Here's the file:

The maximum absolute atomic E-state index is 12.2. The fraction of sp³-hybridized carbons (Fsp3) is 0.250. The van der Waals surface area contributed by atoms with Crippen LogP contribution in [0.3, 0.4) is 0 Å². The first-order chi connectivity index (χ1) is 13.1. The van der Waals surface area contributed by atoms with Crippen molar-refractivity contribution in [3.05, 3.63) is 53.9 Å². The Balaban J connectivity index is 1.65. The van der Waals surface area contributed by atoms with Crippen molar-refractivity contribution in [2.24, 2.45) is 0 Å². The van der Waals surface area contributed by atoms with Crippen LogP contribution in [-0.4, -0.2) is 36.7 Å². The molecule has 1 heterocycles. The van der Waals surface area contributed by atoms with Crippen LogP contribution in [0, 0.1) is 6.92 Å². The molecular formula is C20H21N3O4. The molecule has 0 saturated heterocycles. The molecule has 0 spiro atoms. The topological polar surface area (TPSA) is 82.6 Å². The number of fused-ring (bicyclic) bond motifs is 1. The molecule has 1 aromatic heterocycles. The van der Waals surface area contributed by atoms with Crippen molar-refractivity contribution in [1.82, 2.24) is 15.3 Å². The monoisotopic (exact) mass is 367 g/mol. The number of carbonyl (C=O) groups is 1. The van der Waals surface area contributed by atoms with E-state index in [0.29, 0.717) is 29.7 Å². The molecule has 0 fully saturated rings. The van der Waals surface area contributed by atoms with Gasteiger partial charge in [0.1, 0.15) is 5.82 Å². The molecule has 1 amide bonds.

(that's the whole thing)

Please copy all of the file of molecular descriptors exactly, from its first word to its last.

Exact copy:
The maximum absolute atomic E-state index is 12.2. The fraction of sp³-hybridized carbons (Fsp3) is 0.250. The van der Waals surface area contributed by atoms with Crippen LogP contribution in [0.3, 0.4) is 0 Å². The first-order chi connectivity index (χ1) is 13.1. The van der Waals surface area contributed by atoms with Crippen molar-refractivity contribution in [3.05, 3.63) is 53.9 Å². The Balaban J connectivity index is 1.65. The van der Waals surface area contributed by atoms with Crippen molar-refractivity contribution in [2.24, 2.45) is 0 Å². The van der Waals surface area contributed by atoms with Crippen LogP contribution in [-0.4, -0.2) is 36.7 Å². The molecule has 1 heterocycles. The van der Waals surface area contributed by atoms with Crippen LogP contribution in [0, 0.1) is 6.92 Å². The molecular formula is C20H21N3O4. The molecule has 0 saturated heterocycles. The molecule has 0 spiro atoms. The topological polar surface area (TPSA) is 82.6 Å². The number of fused-ring (bicyclic) bond motifs is 1. The molecule has 1 aromatic heterocycles. The van der Waals surface area contributed by atoms with Crippen molar-refractivity contribution in [1.82, 2.24) is 15.3 Å². The monoisotopic (exact) mass is 367 g/mol. The number of carbonyl (C=O) groups is 1. The van der Waals surface area contributed by atoms with E-state index in [0.29, 0.717) is 29.7 Å². The molecule has 0 fully saturated rings. The van der Waals surface area contributed by atoms with Gasteiger partial charge in [0.1, 0.15) is 5.82 Å². The molecule has 1 amide bonds.